“I am assistant steward. Do not wake me up.”
I clipped the sign in front of my bunk before I went to sleep. Since coming aboard, alarm clocks have been abandoned by all crew members; we rely on our shipmates from the previous watch to wake us up on time for our duties. For the night, all my fellow C watchers were expected to report to deck or lab by 2:50 am for dawn watch turnover. I got to sleep in until 5:30 am because it was my turn to serve in the galley (folks ashore call it a kitchen) to help prepare the 6 meals for the 38 of us.
“If the sea status allows, we can make PadThai.” Vicky, our wonderful steward, said. Although I had gotten used to the gimbled tables, I never realized that what we were able to cook was also affected by the sea. In so many aspects, life aboard is somehow different from that ashore. You yell out “knife coming across” whenever you take a knife to the cutting board; you secure bowls and tomatoes and everything that tends to roll easily when you hear “galley, we are gybing.” The rolling sea does bring challenges that we never had to think about ashore, both in daily routines like cooking and in bench operations like pipetting. Meanwhile with the mentorship, support and care from our captain and mates and faculty, we are not only taking better care of our personal safeties but also taking up more and more responsibilities to the operation of the ship day by day.
10 days ago, I still could not believe it as I held the helm in hand steering a 135 foot ship. Today, I was shadowing our 2nd Mate Scott and discussing when and how to heave to for a science station, and calling out the commands for striking the Jib sail. And yes, 10 days later, every one of our classmates-21 students, will have the chance to serve as a Junior Watch Officer and report directly to the Captain. As Captain Pamela says, our learning has been exponential. From cooking to steering, from deploying the science Carousel to cleaning the heads (folks ashore call it a bathroom), each and all of us take up our own responsibilities to the ship, and the rotation watch system makes us feel comfortable doing any of the above, at any time needed in the 24 hours of a day. We choose to make the efforts because we love our Mama Robby C.; we chose to come aboard because we love the ocean. For us, the best reward for 6 hours’ hard work in the lab is a complete set of scientific data, and the best retreat for our sweats hauling away the sail lines at 5:00 am is the gorgeous sunrise that follows.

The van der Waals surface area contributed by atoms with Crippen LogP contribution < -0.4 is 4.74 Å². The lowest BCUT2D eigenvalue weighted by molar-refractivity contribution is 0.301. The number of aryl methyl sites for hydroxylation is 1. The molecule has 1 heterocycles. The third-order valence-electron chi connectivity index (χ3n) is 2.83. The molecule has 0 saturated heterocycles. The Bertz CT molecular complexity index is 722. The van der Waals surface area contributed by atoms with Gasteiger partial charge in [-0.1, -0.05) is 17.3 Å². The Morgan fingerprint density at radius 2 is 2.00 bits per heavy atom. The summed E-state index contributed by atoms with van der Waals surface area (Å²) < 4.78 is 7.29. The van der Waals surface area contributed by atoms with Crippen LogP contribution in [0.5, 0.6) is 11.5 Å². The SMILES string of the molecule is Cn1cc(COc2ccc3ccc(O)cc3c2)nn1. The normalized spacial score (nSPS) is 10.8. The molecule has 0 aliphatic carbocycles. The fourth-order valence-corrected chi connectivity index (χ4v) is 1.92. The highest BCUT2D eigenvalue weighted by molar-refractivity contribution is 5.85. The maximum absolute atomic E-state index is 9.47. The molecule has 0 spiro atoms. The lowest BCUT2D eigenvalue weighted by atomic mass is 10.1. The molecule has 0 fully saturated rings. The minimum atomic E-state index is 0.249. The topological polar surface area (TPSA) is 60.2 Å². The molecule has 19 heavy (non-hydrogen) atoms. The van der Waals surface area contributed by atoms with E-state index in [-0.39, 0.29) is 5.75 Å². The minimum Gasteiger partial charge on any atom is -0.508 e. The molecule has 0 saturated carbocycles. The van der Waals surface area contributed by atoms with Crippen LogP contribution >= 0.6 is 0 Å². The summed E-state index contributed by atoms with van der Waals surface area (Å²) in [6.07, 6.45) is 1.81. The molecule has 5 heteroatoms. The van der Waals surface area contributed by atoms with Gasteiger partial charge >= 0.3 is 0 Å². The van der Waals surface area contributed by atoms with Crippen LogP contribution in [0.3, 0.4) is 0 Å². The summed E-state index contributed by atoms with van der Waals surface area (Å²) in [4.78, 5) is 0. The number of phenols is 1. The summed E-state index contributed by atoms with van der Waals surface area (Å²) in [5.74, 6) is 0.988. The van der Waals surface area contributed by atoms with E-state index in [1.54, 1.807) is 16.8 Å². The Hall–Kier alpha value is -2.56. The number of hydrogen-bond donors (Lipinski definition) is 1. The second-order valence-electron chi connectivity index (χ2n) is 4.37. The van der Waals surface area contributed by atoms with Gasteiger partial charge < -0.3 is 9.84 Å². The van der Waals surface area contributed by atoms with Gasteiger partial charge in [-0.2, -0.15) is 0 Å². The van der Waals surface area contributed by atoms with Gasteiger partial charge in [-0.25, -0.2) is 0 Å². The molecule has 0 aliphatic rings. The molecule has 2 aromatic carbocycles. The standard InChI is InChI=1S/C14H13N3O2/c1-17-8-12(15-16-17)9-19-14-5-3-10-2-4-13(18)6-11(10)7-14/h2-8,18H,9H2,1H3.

At the very moment, I am sitting above the doghouse, enjoying the surrounding big blue ocean. I would like to take some time to appreciate the innumerous efforts made by the professional crew and scientists. When all of our attention is drawn to learning the detailed techniques of making fast a line or filtering water samples for chlorophyll a measurement, it is them keeping track of the bigger picture of where we are heading to. And as we learn, it is their mentorship and encouragements that have got us so far, in terms of the learning process as well as the geographic position. Like magic, in the middle of nowhere, tomorrow we will find Malden Island.
A boobie just flew by.